Tony Abbott's daughter appears in 'Yes' ad for gay marriage
A daughter of former Australian PM Tony Abbott has become the face of a new advert urging the nation to legalise same-sex marriage, putting her at odds with the views of her father.
Mr Abbott is one of Australia's most prominent same-sex marriage opponents.
The nation is currently holding a non-binding survey on whether to change its law to allow same-sex couples to wed.
The ex-PM told local media he respected the right of his daughter, Frances Abbott, to hold a different view.
Ms Abbott, 26, appeared in the advert for Australian Marriage Equality released on Tuesday.
"It's well known that within my family we have people that sit on the other side of the fence," she says in the video.
"It really just doesn't make sense to me that it is not allowed."
Mr Abbott's sister, Christine Forster, is a high-profile same-sex marriage advocate who has often sparred with her brother on the issue.
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In the advert, Ms Abbott speaks of wanting to see Ms Forster marry her partner, Virginia Edwards. She also pays tribute to Mr Abbott and her mother, Margie, for raising her to stand up for her beliefs.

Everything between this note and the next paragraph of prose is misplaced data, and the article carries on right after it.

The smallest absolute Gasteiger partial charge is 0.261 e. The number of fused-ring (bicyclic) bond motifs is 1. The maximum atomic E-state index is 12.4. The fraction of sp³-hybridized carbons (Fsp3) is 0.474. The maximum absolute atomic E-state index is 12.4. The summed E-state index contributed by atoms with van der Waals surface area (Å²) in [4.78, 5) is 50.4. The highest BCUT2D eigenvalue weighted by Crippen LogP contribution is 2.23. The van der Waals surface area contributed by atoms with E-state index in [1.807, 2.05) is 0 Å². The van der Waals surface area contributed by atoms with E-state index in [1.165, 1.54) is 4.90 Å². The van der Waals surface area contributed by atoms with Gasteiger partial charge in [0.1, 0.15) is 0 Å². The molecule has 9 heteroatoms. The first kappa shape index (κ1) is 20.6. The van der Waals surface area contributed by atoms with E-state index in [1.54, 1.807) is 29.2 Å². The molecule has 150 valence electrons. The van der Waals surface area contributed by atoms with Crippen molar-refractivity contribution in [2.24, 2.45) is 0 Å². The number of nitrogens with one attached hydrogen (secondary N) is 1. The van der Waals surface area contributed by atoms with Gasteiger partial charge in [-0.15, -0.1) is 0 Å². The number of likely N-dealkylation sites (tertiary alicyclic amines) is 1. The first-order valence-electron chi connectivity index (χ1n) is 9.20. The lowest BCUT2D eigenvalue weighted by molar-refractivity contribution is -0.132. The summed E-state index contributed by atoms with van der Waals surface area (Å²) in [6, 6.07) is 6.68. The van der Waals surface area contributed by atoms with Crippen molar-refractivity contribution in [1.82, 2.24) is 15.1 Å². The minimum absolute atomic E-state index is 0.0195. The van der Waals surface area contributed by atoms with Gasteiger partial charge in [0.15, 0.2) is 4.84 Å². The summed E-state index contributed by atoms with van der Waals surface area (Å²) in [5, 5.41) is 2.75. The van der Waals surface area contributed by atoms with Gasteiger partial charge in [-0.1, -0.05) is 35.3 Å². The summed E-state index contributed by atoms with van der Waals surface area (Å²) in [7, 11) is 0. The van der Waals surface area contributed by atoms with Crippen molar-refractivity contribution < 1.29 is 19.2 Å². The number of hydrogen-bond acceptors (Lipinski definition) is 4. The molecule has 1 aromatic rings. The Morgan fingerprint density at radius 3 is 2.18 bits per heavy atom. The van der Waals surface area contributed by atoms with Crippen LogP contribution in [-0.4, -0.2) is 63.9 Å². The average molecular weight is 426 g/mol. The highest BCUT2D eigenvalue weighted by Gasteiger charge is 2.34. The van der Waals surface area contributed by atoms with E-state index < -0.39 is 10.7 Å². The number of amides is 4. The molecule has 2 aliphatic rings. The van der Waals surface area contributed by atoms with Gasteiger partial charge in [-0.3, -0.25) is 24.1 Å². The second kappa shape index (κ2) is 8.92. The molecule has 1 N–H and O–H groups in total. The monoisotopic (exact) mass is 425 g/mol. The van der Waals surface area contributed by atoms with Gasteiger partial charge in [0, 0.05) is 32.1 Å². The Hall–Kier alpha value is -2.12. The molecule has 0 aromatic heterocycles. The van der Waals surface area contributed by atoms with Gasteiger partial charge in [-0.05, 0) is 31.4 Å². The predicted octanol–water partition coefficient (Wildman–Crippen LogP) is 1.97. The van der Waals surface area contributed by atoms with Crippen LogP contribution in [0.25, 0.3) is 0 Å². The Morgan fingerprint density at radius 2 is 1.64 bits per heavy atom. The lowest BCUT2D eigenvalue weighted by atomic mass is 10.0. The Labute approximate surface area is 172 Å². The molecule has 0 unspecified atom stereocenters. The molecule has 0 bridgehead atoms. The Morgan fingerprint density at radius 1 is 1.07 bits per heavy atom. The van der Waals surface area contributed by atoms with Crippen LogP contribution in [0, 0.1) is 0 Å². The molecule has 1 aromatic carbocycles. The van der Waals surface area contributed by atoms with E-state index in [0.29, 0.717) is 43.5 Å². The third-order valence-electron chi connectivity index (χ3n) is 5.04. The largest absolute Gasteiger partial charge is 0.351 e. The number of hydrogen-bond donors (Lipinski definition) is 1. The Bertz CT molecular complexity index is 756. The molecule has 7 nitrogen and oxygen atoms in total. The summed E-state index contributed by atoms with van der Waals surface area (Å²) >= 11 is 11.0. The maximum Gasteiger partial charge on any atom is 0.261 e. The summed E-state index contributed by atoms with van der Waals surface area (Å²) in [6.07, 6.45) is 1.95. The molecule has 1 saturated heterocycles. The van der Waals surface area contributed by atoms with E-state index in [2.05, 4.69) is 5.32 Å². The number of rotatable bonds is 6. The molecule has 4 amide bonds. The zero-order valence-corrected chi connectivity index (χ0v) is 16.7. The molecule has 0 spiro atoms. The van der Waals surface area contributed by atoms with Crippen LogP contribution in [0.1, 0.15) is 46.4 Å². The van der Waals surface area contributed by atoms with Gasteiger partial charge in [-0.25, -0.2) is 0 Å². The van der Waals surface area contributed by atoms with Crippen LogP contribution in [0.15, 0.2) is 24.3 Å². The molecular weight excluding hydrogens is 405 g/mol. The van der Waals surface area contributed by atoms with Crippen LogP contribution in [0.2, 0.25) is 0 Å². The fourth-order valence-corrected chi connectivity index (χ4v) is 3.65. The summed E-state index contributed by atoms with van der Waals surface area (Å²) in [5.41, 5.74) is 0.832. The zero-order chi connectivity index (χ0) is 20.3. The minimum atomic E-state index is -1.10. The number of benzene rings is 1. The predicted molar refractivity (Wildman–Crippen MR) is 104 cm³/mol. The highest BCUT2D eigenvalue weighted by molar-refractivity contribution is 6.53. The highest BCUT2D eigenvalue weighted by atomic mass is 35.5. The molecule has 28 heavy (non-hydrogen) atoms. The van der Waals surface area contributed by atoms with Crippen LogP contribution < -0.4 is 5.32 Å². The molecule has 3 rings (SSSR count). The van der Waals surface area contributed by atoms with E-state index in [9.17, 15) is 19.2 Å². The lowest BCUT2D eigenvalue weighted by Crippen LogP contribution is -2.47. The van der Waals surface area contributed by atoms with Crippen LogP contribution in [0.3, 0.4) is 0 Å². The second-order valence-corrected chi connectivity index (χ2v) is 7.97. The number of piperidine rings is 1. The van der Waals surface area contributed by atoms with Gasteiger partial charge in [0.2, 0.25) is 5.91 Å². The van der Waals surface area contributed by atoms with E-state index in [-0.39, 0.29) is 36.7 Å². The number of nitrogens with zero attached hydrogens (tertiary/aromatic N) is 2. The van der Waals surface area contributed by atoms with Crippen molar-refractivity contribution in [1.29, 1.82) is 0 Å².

Mr Abbott, a vocal figure in the No campaign, has repeatedly urged Australians to vote against same-sex marriage.
"If you don't like same-sex marriage, vote No. If you're worried about religious freedom and freedom of speech, vote No. If you don't like political correctness, vote No," he said earlier this month.
However, he defended his daughter's right to appear in the advert.
"Margie and I raised strong and independent women as Frances clearly demonstrates," Mr Abbott told the Australian Financial Review.
"While I disagree with her, I respect her right to have a different view."
Mr Abbott denounced the "nasty" nature of the Yes side's campaigning last week after he claimed he was head-butted in Tasmania by a man wearing a 'Vote Yes' badge.
However, the 38-year-old alleged assailant, who has been charged, said his attack had nothing to do with same-sex marriage and that the incident was driven by his "pure hatred" for Mr Abbott.
Last week, a man was charged with punching the godson of former prime minister Kevin Rudd in a dispute over same-sex marriage.
Prime Minister Malcolm Turnbull said earlier there was "zero tolerance" for violence and disrespectful conduct.
In recent days, both Yes and No campaigns have attracted anger for sending out unsolicited text messages.
The two-month voluntary survey will conclude on 7 November, with results to be announced eight days later.
Mr Turnbull, a same-sex marriage supporter, has promised a non-binding bill will be introduced to parliament if a majority of Australians favour changing the law.